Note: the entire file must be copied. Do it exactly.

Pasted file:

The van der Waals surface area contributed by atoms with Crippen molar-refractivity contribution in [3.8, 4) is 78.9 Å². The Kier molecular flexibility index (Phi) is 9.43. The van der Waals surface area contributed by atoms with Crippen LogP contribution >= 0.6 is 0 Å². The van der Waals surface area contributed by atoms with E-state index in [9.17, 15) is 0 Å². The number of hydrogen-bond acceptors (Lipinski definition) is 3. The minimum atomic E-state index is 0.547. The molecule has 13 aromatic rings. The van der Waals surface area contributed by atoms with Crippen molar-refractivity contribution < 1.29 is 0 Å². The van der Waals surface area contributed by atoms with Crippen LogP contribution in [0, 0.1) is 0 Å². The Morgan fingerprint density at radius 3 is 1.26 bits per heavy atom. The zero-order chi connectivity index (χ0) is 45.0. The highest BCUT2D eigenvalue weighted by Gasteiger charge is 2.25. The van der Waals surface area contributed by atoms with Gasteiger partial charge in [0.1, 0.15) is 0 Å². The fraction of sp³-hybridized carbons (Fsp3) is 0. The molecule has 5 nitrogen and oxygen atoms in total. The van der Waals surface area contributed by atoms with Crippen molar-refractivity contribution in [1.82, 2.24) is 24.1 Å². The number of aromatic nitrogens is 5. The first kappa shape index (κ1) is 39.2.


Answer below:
The van der Waals surface area contributed by atoms with Crippen molar-refractivity contribution in [3.8, 4) is 78.9 Å². The Kier molecular flexibility index (Phi) is 9.43. The van der Waals surface area contributed by atoms with Crippen LogP contribution >= 0.6 is 0 Å². The van der Waals surface area contributed by atoms with E-state index in [9.17, 15) is 0 Å². The number of hydrogen-bond acceptors (Lipinski definition) is 3. The minimum atomic E-state index is 0.547. The molecule has 13 aromatic rings. The van der Waals surface area contributed by atoms with Crippen molar-refractivity contribution < 1.29 is 0 Å². The van der Waals surface area contributed by atoms with Crippen LogP contribution in [0, 0.1) is 0 Å². The Morgan fingerprint density at radius 3 is 1.26 bits per heavy atom. The zero-order chi connectivity index (χ0) is 45.0. The highest BCUT2D eigenvalue weighted by Gasteiger charge is 2.25. The van der Waals surface area contributed by atoms with Gasteiger partial charge in [0.1, 0.15) is 0 Å². The fraction of sp³-hybridized carbons (Fsp3) is 0. The molecule has 5 nitrogen and oxygen atoms in total. The van der Waals surface area contributed by atoms with Crippen molar-refractivity contribution in [1.82, 2.24) is 24.1 Å². The number of aromatic nitrogens is 5. The first kappa shape index (κ1) is 39.2.